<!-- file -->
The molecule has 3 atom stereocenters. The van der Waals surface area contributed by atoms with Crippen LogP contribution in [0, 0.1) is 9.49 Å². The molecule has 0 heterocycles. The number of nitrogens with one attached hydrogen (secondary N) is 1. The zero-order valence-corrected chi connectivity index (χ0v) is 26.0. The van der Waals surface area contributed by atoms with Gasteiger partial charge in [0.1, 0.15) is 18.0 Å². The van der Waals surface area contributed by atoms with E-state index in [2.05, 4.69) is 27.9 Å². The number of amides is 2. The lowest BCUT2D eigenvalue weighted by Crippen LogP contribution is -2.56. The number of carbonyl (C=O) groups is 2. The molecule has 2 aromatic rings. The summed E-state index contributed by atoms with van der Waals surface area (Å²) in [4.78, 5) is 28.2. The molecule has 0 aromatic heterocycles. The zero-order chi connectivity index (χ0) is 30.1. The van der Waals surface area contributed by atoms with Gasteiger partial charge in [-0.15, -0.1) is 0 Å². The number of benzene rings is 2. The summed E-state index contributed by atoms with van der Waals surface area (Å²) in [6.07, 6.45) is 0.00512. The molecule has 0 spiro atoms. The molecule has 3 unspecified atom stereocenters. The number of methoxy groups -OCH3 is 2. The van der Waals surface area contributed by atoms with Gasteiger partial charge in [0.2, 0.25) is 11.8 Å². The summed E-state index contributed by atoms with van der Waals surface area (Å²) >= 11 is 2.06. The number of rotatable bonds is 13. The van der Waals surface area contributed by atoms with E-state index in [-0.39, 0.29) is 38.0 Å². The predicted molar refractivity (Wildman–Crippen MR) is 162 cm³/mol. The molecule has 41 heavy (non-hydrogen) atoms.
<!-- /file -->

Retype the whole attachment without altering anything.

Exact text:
The molecule has 3 atom stereocenters. The van der Waals surface area contributed by atoms with Crippen LogP contribution in [0, 0.1) is 9.49 Å². The molecule has 0 heterocycles. The number of nitrogens with one attached hydrogen (secondary N) is 1. The zero-order valence-corrected chi connectivity index (χ0v) is 26.0. The van der Waals surface area contributed by atoms with Gasteiger partial charge in [0.1, 0.15) is 18.0 Å². The van der Waals surface area contributed by atoms with E-state index in [2.05, 4.69) is 27.9 Å². The number of amides is 2. The lowest BCUT2D eigenvalue weighted by Crippen LogP contribution is -2.56. The number of carbonyl (C=O) groups is 2. The molecule has 2 aromatic rings. The summed E-state index contributed by atoms with van der Waals surface area (Å²) in [4.78, 5) is 28.2. The molecule has 0 aromatic heterocycles. The zero-order chi connectivity index (χ0) is 30.1. The van der Waals surface area contributed by atoms with Gasteiger partial charge in [-0.15, -0.1) is 0 Å². The number of benzene rings is 2. The summed E-state index contributed by atoms with van der Waals surface area (Å²) in [6.07, 6.45) is 0.00512. The molecule has 0 spiro atoms. The molecule has 3 unspecified atom stereocenters. The number of methoxy groups -OCH3 is 2. The van der Waals surface area contributed by atoms with Gasteiger partial charge in [0.2, 0.25) is 11.8 Å². The summed E-state index contributed by atoms with van der Waals surface area (Å²) >= 11 is 2.06. The number of rotatable bonds is 13. The van der Waals surface area contributed by atoms with E-state index in [-0.39, 0.29) is 38.0 Å². The predicted molar refractivity (Wildman–Crippen MR) is 162 cm³/mol. The molecule has 41 heavy (non-hydrogen) atoms.